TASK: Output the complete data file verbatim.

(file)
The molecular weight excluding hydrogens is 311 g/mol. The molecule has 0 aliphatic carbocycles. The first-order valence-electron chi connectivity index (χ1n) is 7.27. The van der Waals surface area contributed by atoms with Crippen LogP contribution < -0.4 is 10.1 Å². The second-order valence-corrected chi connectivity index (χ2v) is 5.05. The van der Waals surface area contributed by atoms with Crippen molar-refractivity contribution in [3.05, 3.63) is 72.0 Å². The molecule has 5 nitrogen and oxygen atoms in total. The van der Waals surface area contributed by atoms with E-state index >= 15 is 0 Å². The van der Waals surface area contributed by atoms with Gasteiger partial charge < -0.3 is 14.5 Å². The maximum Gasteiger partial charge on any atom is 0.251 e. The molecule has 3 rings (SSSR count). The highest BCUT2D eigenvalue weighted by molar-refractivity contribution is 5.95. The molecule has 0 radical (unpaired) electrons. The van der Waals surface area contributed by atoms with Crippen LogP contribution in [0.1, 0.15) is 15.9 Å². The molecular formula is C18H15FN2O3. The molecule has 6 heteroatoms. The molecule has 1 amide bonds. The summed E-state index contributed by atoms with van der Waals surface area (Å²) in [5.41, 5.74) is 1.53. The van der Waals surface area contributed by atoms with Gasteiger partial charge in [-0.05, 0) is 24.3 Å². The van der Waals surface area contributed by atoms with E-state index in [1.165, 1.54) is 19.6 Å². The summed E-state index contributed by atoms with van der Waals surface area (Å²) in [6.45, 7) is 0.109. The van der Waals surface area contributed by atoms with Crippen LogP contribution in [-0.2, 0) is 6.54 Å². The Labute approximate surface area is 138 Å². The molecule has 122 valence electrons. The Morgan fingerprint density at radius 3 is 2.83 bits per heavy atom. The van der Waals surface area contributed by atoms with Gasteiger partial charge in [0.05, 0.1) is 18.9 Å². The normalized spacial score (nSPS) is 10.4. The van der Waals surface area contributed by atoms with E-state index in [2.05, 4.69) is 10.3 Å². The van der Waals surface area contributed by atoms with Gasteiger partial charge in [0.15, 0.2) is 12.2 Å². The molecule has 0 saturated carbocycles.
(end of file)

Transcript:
The molecular weight excluding hydrogens is 311 g/mol. The molecule has 0 aliphatic carbocycles. The first-order valence-electron chi connectivity index (χ1n) is 7.27. The van der Waals surface area contributed by atoms with Crippen LogP contribution < -0.4 is 10.1 Å². The second-order valence-corrected chi connectivity index (χ2v) is 5.05. The van der Waals surface area contributed by atoms with Crippen molar-refractivity contribution in [3.05, 3.63) is 72.0 Å². The molecule has 5 nitrogen and oxygen atoms in total. The van der Waals surface area contributed by atoms with E-state index >= 15 is 0 Å². The van der Waals surface area contributed by atoms with Gasteiger partial charge < -0.3 is 14.5 Å². The maximum Gasteiger partial charge on any atom is 0.251 e. The molecule has 3 rings (SSSR count). The highest BCUT2D eigenvalue weighted by molar-refractivity contribution is 5.95. The molecule has 0 radical (unpaired) electrons. The van der Waals surface area contributed by atoms with Crippen LogP contribution in [0.1, 0.15) is 15.9 Å². The molecular formula is C18H15FN2O3. The molecule has 6 heteroatoms. The molecule has 1 amide bonds. The summed E-state index contributed by atoms with van der Waals surface area (Å²) in [5.41, 5.74) is 1.53. The van der Waals surface area contributed by atoms with Gasteiger partial charge in [-0.05, 0) is 24.3 Å². The van der Waals surface area contributed by atoms with E-state index in [1.165, 1.54) is 19.6 Å². The summed E-state index contributed by atoms with van der Waals surface area (Å²) in [6.45, 7) is 0.109. The van der Waals surface area contributed by atoms with Crippen LogP contribution in [-0.2, 0) is 6.54 Å². The Labute approximate surface area is 138 Å². The molecule has 122 valence electrons. The Morgan fingerprint density at radius 3 is 2.83 bits per heavy atom. The van der Waals surface area contributed by atoms with Gasteiger partial charge in [0.05, 0.1) is 18.9 Å². The normalized spacial score (nSPS) is 10.4. The van der Waals surface area contributed by atoms with E-state index in [2.05, 4.69) is 10.3 Å². The van der Waals surface area contributed by atoms with Gasteiger partial charge in [0.15, 0.2) is 12.2 Å². The molecule has 0 saturated carbocycles.